Body mass index (BMI), which measures your weight-to-height ratio, has been used by physicians for decades as the go-to measurement for health based on body size. This oversimplification however has been widely criticized as outdated and inaccurate. So, is BMI a useful measure of healthy weight? To help answer this question, we’re going to take you through the effectiveness, downsides and alternatives of BMI:
What is BMI?
BMI is a standard health assessment tool for physicians around the world to help determine if a patient is underweight, healthy weight, overweight or obese. You can calculate your BMI by using the formula: weight (lb.) / [height (in)]2 x 703. Your BMI will then place you into one of four weight categories:
- Underweight: Less than 18.5
- Healthy: 18.5 to 24.9
- Overweight: 25 to 29.9
- Obese: 30.0 or higher
Are these numbers an accurate indicator of health? Let’s sort out BMI facts from fiction:
BMI doesn’t indicate anything about health. Though the measurement has been criticized, most research supports BMI’s ability to estimate a person’s risk of chronic disease. Researchers found that those with a BMI lower than 18.5 (“underweight”) or of 30.0 or higher (“obese”) had an increased risk of early death compared to those with a “normal” BMI. Other research has shown that having a BMI of 30.0 or higher begins to significantly increase your risk of chronic health issues such as type 2 diabetes, heart disease, breathing difficulties, kidney disease, non-alcoholic fatty liver disease and mobility issues. Due to the results of such research, many health professionals use BMI as a general indicator of a person’s risk for chronic disease. However, other diagnostic tools should be used to take other factors into account.
BMI doesn’t consider other factors of health. When you calculate your BMI, all you’re considering is your weight and height as a measure of health. But there is so much more about you as an individual that should be factored in, including your age, sex, body composition, medical history, lifestyle and even sociological factors such as income and accessibility to affordable and nutritious food. Also, not all weight is equal — muscle, fat and bone mass all play their part in determining someone’s health. Consider this, two people of the same height and weight could lead completely different lives and look completely different. One could be a pro-athlete with a high muscle mass, while the other could lead a more sedentary lifestyle with a higher fat mass. If you only measure BMI, you could mislabel someone as “overweight” or “obese” even though they have a low-fat mass.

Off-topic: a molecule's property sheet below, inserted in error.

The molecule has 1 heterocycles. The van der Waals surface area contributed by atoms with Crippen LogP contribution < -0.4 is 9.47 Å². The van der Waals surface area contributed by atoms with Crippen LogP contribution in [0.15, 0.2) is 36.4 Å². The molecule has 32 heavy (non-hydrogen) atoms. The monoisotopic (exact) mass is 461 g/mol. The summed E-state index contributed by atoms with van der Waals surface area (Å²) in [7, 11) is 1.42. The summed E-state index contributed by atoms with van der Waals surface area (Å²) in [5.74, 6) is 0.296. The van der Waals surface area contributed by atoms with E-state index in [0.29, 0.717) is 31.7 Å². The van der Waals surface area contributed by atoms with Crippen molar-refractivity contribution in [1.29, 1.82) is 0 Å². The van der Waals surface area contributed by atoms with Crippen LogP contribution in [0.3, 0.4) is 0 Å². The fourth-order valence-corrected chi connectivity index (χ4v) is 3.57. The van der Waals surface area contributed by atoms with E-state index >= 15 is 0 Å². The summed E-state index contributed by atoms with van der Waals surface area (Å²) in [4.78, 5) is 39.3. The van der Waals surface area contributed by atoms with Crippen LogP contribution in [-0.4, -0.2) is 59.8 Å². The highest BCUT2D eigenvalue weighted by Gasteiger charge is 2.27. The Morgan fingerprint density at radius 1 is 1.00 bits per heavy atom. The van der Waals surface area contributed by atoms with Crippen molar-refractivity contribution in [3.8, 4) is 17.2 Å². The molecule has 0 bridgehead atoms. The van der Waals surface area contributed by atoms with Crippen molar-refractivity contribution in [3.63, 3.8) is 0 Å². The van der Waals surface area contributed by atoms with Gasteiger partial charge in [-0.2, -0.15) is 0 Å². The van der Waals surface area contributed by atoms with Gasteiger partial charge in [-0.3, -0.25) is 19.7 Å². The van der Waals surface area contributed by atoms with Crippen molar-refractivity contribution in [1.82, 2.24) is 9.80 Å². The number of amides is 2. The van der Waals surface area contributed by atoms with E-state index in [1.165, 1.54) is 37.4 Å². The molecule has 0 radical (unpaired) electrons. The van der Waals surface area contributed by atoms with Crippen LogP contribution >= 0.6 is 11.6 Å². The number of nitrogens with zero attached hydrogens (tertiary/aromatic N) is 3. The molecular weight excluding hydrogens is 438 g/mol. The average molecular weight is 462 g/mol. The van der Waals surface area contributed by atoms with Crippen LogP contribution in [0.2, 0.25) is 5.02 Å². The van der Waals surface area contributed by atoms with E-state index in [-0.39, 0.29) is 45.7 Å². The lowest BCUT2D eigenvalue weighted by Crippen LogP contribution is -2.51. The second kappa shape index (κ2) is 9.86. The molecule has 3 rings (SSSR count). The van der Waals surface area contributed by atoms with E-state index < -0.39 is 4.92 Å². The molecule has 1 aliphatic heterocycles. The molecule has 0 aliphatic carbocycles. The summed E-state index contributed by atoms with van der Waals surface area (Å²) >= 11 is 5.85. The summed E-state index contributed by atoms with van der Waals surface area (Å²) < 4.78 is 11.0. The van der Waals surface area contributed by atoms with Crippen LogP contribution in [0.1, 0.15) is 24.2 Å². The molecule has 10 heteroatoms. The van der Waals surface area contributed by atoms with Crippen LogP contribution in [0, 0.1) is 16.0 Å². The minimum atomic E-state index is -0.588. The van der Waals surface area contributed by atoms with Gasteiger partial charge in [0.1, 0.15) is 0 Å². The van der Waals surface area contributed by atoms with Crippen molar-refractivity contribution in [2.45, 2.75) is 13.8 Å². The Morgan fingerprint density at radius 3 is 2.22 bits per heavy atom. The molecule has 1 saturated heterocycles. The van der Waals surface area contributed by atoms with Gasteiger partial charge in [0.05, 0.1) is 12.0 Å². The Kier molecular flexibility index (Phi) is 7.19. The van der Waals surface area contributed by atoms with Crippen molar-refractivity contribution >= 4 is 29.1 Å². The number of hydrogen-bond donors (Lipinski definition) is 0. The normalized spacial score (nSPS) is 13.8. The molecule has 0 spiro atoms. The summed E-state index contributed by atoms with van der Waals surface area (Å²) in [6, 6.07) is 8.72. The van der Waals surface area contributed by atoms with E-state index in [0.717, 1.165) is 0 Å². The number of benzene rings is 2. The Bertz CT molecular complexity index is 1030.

BMI is the end-all, be-all health measurement. BMI is just one measurement, there are many alternatives health professionals can use as indicators of a person’s health. Waist circumference, for example, is an easily measurable complementary screening tool to BMI, requiring only a measuring tape. A waist circumference of 35 inches in women and of 40 inches in men can indicate greater body fat in the abdominal area, which is associated with a higher risk of chronic diseases such as type 2 diabetes, heart disease and high blood pressure. Other body assessment tools include body fat percentage and blood tests, each with their own set of advantages and disadvantages.
If diet and exercise alone aren’t enough to achieve your ideal body, the highly skilled staff at CNY Cosmetic & Reconstructive Surgery may be able to help. We offer a comprehensive selection of body contouring treatments to help slim “problem” areas of unwanted fat and tighten loose or sagging skin. It’s important to note however, our services are not weight loss procedures. Even with fat removal procedures such as liposuction, without a change in diet and exercise, the results of treatment can be undone. Body contouring is meant only as a complement to a healthy lifestyle, so you can look and feel your absolute best. Depending on factors such as BMI, our team will help determine if body contouring is right for you and design a treatment plan ideal to your unique needs and goals during your personal consultation.